Thanks to this stubborn songwriter, tax receipts aren’t absolutely necessary!

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It’s a little known fact, and one the IRS wants you to forget, but receipts are not always necessary to prove an expense.

Of course, they want you to have a chit for every nickel and dime. But thanks to a larger than life 1920’s Broadway impresario called George Cohan (“Give my regards to Broadway” & “Yankee Doodle Boy” are two of his memorable contributions to the American musical lexicon,) we don’t have to produce them.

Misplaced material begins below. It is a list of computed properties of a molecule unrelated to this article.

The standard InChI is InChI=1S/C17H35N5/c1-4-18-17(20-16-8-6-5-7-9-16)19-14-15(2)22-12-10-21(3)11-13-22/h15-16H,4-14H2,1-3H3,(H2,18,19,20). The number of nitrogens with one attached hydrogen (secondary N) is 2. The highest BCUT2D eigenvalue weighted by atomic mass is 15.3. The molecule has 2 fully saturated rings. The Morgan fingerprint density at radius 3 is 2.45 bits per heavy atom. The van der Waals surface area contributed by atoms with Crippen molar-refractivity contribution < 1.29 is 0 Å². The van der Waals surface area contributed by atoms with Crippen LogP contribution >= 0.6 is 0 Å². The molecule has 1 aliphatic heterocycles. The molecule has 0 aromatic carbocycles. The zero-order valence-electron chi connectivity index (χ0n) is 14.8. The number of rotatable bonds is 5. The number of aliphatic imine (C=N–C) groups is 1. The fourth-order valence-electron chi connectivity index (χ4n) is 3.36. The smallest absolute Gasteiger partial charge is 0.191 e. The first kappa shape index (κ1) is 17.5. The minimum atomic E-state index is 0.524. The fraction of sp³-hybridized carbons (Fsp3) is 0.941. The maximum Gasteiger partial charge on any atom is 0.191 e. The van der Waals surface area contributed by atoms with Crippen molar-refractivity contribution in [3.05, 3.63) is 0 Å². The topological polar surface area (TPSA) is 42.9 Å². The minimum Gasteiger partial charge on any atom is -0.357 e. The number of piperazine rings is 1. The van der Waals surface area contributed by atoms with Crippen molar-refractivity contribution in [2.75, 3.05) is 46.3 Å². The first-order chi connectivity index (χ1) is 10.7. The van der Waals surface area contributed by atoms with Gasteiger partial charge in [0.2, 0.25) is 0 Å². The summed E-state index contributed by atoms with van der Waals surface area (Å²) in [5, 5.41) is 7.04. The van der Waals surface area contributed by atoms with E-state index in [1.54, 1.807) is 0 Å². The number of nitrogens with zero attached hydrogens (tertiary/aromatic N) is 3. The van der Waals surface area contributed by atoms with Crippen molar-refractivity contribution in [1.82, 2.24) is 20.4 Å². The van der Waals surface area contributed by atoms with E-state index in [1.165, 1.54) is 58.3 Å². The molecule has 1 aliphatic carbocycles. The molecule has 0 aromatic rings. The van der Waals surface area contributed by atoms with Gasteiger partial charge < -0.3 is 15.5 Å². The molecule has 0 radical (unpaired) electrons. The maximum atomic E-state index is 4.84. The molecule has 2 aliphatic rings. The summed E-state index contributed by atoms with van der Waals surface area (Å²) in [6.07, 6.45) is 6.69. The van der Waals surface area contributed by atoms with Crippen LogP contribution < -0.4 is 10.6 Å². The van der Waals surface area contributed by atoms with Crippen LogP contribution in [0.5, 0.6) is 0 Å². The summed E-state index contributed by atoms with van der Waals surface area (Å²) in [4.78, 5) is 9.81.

Cohan had the expansive habit of paying for his travel and dining bills in cash. The IRS took a dim view and penalized him. He went to court. And lost. He went again. And won.  You can read the court report here.

The Cohan Rule might be just what you need if you can’t find that elusive receipt. You may be able to prove through other supporting evidence, such as oral or writen statements from witnesses, that your charge is tax-deductible.